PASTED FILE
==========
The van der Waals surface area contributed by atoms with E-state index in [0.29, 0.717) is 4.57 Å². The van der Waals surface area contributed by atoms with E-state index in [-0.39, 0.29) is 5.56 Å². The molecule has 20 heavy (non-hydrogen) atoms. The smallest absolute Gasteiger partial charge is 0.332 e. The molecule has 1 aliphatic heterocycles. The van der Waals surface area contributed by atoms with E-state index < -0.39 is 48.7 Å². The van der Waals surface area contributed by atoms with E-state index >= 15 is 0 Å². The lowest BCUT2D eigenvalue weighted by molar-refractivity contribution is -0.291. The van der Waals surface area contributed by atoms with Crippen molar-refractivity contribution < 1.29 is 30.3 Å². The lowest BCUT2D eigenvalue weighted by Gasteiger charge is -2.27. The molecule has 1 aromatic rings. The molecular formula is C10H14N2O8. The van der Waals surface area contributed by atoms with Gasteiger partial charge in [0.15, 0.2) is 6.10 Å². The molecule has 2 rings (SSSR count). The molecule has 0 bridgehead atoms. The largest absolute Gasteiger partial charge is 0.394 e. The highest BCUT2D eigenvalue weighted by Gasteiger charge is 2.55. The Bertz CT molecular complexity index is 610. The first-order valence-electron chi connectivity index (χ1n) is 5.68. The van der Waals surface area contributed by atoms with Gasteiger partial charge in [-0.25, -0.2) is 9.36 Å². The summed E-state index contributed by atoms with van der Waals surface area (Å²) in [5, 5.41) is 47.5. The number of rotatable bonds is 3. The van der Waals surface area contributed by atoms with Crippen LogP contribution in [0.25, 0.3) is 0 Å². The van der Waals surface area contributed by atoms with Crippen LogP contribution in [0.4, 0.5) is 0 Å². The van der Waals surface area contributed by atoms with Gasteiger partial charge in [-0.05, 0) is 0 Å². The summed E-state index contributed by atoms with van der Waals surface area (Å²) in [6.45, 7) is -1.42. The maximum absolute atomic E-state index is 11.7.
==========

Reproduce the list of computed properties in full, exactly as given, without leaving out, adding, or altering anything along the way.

The van der Waals surface area contributed by atoms with E-state index in [0.29, 0.717) is 4.57 Å². The van der Waals surface area contributed by atoms with E-state index in [-0.39, 0.29) is 5.56 Å². The molecule has 20 heavy (non-hydrogen) atoms. The smallest absolute Gasteiger partial charge is 0.332 e. The molecule has 1 aliphatic heterocycles. The van der Waals surface area contributed by atoms with E-state index < -0.39 is 48.7 Å². The van der Waals surface area contributed by atoms with E-state index >= 15 is 0 Å². The lowest BCUT2D eigenvalue weighted by molar-refractivity contribution is -0.291. The van der Waals surface area contributed by atoms with Crippen molar-refractivity contribution < 1.29 is 30.3 Å². The lowest BCUT2D eigenvalue weighted by Gasteiger charge is -2.27. The molecule has 1 aromatic rings. The molecular formula is C10H14N2O8. The van der Waals surface area contributed by atoms with Gasteiger partial charge in [0.15, 0.2) is 6.10 Å². The molecule has 2 rings (SSSR count). The molecule has 0 bridgehead atoms. The largest absolute Gasteiger partial charge is 0.394 e. The highest BCUT2D eigenvalue weighted by Gasteiger charge is 2.55. The Bertz CT molecular complexity index is 610. The first-order valence-electron chi connectivity index (χ1n) is 5.68. The van der Waals surface area contributed by atoms with Gasteiger partial charge in [-0.25, -0.2) is 9.36 Å². The summed E-state index contributed by atoms with van der Waals surface area (Å²) in [5, 5.41) is 47.5. The number of rotatable bonds is 3. The van der Waals surface area contributed by atoms with Crippen LogP contribution in [0.25, 0.3) is 0 Å². The van der Waals surface area contributed by atoms with Crippen LogP contribution in [0.4, 0.5) is 0 Å². The van der Waals surface area contributed by atoms with Gasteiger partial charge in [-0.05, 0) is 0 Å². The summed E-state index contributed by atoms with van der Waals surface area (Å²) in [6.45, 7) is -1.42. The maximum absolute atomic E-state index is 11.7.